DMARC responses from inbox providers are often not-quite human readable and the larger the volume of email you send, the more complex the responses. To parse these, you need a product that summarizes them and provides reports that you can understand.
Now that you have insight into what emailers are compliant, the second step to improving your DKIM compliance is to take control of the compliance of your internal emails and 3rd party emailers.
Investigate internal systems that might be sending email on your behalf and make sure that those systems are capable of signing outbound email with your DKIM signature. These could be anything from marketing automation and sales systems to order entry, vendor management or customer support. Regardless if they are home-grown or off-the-shelf, if the system is sending email, it needs to be DKIM compliant or the email may be rejected.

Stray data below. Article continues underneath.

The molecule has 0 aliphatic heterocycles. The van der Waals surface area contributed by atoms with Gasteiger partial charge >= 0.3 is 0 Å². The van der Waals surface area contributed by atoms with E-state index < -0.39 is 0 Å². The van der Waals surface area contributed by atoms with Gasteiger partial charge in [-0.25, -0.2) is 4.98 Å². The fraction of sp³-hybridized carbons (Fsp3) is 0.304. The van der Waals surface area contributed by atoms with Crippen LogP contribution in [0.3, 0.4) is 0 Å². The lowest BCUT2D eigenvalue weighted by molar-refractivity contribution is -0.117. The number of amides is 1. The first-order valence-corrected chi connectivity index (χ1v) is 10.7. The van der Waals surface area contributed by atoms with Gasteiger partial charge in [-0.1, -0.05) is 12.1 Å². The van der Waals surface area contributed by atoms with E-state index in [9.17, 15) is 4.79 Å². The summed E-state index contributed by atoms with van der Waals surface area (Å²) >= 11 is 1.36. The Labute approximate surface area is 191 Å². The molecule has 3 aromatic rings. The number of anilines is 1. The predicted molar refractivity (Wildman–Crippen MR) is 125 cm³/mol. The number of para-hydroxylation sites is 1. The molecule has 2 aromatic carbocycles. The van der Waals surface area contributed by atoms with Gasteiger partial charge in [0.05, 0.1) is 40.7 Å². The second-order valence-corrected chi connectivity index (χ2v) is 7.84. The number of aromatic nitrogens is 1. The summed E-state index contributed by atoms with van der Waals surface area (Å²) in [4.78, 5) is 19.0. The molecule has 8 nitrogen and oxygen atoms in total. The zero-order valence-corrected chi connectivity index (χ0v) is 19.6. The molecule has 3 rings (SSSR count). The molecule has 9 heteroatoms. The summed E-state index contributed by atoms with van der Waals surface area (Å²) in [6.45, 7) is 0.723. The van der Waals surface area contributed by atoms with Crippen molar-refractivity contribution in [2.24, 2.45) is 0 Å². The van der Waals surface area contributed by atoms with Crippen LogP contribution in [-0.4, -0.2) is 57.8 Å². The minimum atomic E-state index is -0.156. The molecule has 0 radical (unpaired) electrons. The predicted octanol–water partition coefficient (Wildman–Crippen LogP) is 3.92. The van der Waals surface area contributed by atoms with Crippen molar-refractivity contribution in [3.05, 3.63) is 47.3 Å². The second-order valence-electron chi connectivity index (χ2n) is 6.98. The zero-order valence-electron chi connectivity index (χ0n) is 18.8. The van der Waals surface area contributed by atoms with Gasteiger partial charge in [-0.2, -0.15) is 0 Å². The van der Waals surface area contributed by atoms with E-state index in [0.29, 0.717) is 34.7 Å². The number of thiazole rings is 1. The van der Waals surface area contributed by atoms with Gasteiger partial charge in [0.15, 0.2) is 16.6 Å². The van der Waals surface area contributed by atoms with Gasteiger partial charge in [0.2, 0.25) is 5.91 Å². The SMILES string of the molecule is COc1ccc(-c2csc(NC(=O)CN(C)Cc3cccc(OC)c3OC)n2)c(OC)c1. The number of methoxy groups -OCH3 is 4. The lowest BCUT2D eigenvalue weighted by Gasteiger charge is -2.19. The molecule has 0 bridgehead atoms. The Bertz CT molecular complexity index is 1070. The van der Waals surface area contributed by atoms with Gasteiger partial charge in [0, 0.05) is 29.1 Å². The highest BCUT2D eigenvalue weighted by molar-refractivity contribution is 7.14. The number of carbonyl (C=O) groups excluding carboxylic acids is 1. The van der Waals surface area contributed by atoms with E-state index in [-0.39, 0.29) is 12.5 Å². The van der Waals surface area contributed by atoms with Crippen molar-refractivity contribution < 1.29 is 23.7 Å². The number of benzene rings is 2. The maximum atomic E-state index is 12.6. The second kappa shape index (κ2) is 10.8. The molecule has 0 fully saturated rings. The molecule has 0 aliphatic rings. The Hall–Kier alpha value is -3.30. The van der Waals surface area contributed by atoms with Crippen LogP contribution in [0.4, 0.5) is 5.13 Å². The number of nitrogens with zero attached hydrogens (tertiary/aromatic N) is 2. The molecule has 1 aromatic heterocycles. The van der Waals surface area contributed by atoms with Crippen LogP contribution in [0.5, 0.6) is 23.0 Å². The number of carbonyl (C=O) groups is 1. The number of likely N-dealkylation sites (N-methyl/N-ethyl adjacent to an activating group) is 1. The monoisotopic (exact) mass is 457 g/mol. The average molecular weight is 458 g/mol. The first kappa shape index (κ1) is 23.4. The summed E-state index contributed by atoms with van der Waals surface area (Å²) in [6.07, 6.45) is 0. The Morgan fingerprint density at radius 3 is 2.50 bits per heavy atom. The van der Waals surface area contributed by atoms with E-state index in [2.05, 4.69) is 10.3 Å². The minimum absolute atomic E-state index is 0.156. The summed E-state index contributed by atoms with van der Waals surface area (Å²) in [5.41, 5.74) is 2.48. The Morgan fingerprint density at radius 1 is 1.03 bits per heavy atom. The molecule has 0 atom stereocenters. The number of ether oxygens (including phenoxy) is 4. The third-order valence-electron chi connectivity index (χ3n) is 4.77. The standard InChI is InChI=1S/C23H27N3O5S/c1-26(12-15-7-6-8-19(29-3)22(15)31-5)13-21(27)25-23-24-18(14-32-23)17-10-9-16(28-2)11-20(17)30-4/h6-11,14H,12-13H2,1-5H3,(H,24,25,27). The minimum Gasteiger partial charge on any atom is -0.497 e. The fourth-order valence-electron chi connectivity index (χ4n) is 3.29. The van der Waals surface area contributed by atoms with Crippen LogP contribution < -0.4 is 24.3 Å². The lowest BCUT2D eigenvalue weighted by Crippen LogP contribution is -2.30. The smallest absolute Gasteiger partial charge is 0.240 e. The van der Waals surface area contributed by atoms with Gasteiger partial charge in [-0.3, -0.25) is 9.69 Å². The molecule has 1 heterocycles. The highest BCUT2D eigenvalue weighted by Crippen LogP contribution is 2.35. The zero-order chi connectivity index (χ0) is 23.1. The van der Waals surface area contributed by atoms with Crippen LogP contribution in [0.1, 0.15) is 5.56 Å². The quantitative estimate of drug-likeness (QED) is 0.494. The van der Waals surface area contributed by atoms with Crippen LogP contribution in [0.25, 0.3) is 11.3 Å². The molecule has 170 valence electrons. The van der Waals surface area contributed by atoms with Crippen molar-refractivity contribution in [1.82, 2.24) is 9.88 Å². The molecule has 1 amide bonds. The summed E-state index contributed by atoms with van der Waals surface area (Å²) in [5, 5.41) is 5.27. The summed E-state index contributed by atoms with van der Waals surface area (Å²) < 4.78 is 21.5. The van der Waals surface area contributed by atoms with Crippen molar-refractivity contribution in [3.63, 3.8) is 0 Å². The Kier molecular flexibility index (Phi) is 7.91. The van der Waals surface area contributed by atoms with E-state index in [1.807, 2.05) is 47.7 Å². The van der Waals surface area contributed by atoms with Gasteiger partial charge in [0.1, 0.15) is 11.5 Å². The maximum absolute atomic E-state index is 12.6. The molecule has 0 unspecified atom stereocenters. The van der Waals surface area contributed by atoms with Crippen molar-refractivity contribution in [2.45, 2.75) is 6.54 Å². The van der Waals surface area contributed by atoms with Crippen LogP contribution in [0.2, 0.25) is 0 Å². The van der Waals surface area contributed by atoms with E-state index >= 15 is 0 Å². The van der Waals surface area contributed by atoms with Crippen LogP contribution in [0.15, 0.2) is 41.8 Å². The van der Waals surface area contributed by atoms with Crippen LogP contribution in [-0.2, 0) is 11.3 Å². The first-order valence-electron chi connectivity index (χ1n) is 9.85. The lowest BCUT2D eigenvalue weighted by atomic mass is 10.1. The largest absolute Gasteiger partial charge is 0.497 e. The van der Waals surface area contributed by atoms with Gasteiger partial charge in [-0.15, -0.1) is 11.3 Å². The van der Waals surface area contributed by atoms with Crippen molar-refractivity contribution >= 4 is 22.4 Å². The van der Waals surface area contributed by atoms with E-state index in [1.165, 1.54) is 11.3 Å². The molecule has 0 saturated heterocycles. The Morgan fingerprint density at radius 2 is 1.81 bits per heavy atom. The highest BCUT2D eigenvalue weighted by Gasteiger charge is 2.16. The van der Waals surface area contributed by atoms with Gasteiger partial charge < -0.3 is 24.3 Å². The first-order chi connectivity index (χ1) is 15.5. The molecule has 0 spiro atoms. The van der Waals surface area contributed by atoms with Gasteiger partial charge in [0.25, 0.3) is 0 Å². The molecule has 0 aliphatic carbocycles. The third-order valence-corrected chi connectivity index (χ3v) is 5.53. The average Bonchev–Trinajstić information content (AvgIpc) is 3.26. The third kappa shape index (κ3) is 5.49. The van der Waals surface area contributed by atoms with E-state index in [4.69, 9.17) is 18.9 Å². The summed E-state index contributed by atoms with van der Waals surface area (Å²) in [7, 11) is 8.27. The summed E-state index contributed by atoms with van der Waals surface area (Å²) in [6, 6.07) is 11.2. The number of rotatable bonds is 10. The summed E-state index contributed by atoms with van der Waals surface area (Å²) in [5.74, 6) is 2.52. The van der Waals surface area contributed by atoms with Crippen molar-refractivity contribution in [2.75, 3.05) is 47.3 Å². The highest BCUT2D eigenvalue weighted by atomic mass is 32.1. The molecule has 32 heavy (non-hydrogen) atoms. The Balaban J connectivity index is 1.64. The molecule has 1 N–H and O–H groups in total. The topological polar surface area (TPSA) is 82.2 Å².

Similarly to internal systems, you must take a look at external, 3rd party providers to understand if they can be DKIM compliant. Most external providers can sign email with a DKIM key, however, email forwarders are much less likely to be DKIM compliant than bulk emailers or other 3rd party service providers. Talk with each of them to setup DKIM compliant email.
Getting DKIM compliant is not a one-time project, but an on-going process. To ensure high levels of compliance long-term, you will need to:
- Regularly check compliance rates
- On-board new internal and 3rd party systems to be compliant
- Setup processes to assess new applications and providers based on their DKIM support
DKIM Compliance is an on-going process that requires regularly investigation of DKIM compliance rates with tools that give you insight into the IP addresses and 3rd party tools and domains that are sending email on your behalf.
There has been a lot of discussion about Email Fraud and Phishing lately. Email is still the largest threat vector for hacking and information theft. Email phishing is one of the best way to obtain access to accounts, but what is email phishing really?